We previously reported that the expression of acetylcholinesterase during A23187-induced apoptosis of HeLa cells is regulated by Ca(2+) mobilization through the modulation of mRNA stability and acetylcholinesterase promoter activity. Transactivation of the human acetylcholinesterase promoter by A23187 was partially mediated by the distal CCAAT motif within the -1270 to -1248 fragment of the human acetylcholinesterase promoter, which was bound by the CCAAT binding factor (CBF/NF-Y). In the present study, we investigated the molecular mechanisms by which CBF/NF-Y regulates A23187-induced activation of the human acetylcholinesterase promoter. The results indicate that CBF/NF-Y binding to the distal CCAAT motif suppresses the promoter activity. Electrophoretic mobility shift assays (EMSAs) demonstrated that binding of CBF/NF-Y to the distal CCAAT motif decreased after A23187 treatment. Our results suggest that acetylcholinesterase promoter activation during A23187-induced HeLa cell apoptosis may result partly from the dissociation of CBF/NF-Y from the distal CCAAT motif in the acetylcholinesterase promoter, reversing this suppression.
View details for DOI 10.1016/j.bbagen.2007.07.007
View details for Web of Science ID 000250187600006
View details for PubMedID 17728068
We previously reported that acetylcholinesterase plays a critical role in apoptosis and its expression is regulated by Ca(2+) mobilization. In the present study, we show that activated calpain, a cytosolic calcium-activated cysteine protease, and calcineurin, a calcium-dependent protein phosphatase, regulate acetylcholinesterase expression during A23187-induced apoptosis. The calpain inhibitor, calpeptin, and the calcineurin inhibitors, FK506 and cyclosporine A, inhibited acetylcholinesterase expression at both mRNA and protein levels and suppressed the activity of the human acetylcholinesterase promoter. In contrast, overexpression of constitutively active calcineurin significantly activated the acetylcholinesterase promoter. Furthermore, we identify a role for the transcription factor NFAT (nuclear factor of activated T cells), a calcineurin target, in regulating the acetylcholinesterase promoter during ionophore-induced apoptosis. Overexpression of human NFATc3 and NFATc4 greatly increased the acetylcholinesterase promoter activity in HeLa cells treated with A23187. Overexpression of constitutive nuclear NFATc4 activated the acetylcholinesterase promoter independent of A23187, whereas overexpression of dominant-negative NFAT blocked A23187-induced acetylcholinesterase promoter activation. These results indicate that calcineurin mediates acetylcholinesterase expression during apoptosis.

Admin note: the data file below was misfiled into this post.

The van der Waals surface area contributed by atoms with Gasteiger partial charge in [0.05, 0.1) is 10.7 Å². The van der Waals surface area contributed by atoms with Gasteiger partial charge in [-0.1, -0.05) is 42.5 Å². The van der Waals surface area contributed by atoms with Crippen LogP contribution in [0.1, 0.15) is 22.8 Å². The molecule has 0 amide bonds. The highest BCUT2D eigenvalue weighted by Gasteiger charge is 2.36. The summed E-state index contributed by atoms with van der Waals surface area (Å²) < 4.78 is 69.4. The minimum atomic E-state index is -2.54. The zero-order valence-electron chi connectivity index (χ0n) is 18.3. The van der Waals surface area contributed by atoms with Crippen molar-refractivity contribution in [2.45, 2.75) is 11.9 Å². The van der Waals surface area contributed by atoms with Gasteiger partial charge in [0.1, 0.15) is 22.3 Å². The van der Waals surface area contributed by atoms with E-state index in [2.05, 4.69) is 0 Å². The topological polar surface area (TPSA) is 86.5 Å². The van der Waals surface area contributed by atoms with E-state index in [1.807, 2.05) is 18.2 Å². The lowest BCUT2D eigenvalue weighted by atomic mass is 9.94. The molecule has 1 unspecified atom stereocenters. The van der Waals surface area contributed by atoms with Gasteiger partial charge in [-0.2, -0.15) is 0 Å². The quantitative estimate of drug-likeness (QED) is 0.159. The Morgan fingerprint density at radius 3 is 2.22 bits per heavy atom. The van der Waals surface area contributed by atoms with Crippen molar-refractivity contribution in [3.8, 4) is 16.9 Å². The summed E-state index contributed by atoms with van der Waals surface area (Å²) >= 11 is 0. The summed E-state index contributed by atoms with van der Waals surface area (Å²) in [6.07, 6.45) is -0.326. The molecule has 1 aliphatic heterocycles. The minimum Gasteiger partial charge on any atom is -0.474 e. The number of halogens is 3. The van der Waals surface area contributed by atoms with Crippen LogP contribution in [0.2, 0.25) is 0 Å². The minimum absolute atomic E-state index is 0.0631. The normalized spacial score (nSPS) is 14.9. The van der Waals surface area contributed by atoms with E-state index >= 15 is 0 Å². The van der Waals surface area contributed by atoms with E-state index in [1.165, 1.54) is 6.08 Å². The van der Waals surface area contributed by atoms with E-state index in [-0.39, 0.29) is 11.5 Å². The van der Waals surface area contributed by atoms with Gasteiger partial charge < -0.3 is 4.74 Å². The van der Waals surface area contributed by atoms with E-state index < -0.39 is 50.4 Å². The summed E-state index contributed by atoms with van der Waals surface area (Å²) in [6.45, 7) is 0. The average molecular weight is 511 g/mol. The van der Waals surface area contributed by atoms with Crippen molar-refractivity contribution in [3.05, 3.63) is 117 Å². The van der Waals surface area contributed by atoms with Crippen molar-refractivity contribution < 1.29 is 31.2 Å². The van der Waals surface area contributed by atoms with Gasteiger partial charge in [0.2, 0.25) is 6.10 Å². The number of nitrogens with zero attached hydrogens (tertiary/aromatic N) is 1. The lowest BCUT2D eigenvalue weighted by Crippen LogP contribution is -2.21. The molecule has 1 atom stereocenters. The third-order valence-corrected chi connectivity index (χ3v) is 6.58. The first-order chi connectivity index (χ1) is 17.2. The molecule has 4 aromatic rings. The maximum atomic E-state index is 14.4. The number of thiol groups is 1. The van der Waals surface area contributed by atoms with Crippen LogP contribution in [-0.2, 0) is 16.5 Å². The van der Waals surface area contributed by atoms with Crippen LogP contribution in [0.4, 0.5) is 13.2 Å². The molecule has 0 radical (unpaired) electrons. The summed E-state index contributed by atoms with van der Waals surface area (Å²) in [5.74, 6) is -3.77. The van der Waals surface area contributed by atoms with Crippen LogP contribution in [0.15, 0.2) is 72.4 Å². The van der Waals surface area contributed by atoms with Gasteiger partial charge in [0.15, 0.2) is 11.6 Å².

View details for DOI 10.1016/j.bbamcr.2007.01.008
View details for Web of Science ID 000245784700014
View details for PubMedID 17320203
We have recently reported that acetylcholinesterase expression was induced during apoptosis in various cell types. In the current study we provide evidence to suggest that the induction of acetylcholinesterase expression during apoptosis is regulated by the mobilization of intracellular Ca(2+). During apoptosis, treatment of HeLa and MDA-MB-435s cells with the calcium ionophore A23187 resulted in a significant increase in acetylcholinesterase mRNA and protein levels. Chelation of intracellular Ca(2+) by BAPTA-AM (1,2-bis-(2-aminophenoxy)ethane-N,N,N',N'-tetraacetic acid-acetoxymethyl ester), an intracellular Ca(2+) chelator, inhibited acetylcholinesterase expression. A23187 also enhanced the stability of acetylcholinesterase mRNA and increased the activity of acetylcholinesterase promoter, effects that were blocked by BAPTA-AM. Perturbations of cellular Ca(2+) homeostasis by thapsigargin resulted in the increase of acetylcholinesterase expression as well as acetylcholinesterase promoter activity during thapsigargin induced apoptosis in HeLa and MDA-MB-435s cells, effects that were also inhibited by BAPTA-AM. We further demonstrated that the transactivation of the human acetylcholinesterase promoter by A23187 and thapsigargin was partially mediated by a CCAAT motif within the -1270 to -1248 fragment of the human acetylcholinesterase promoter. This motif was able to bind to CCAAT binding factor (CBF/NF-Y). These results strongly suggest that cytosolic Ca(2+) plays a key role in acetylcholinesterase regulation during apoptosis induced by A23187 and thapsigargin.
View details for DOI 10.1016/j.biocel.2006.06.012
View details for Web of Science ID 000241963000009
View details for PubMedID 17000130
Acetylcholinesterase (AChE) is thought to play an important role during apoptosis. Our results showed that H2O2 induced AChE activity, a functional marker in apoptosis, increases in neuronal-like PC12 cells. Glutathione, which is involved in cellular redox homeostasis, inhibited the increase of AChE activity, suggesting that reactive oxygen species (ROS) play a key role in this process. Further investigation showed that the elevation of AChE was observed after the degradation of Akt, release of cytochrome c from mitochondria into the cytosol, and activation of caspase family members. When nerve growth factor (NGF) was present, with the maintenance of Akt level, the elevation of AChE, the cytochrome c diffusion, as well as apoptosis were markedly attenuated in H2O2-treated PC12 cells. However, wortmannin, an inhibitor of the PI3K/Akt pathway, accelerated the apoptosis and increased the AChE activity. The overexpression of constitutively activated Akt, which is a downstream signalling element of the NGF receptor TrkA, delayed mitochondrial collapse and inhibited elevation of AChE activity. Thus, NGF prevented apoptosis and elevation of AChE activity by activating the Akt pathway and stabilizing the function of mitochondria.
View details for DOI 10.1111/j.1745-7270.2007.00247.x
View details for Web of Science ID 000243881000007
View details for PubMedID 17213958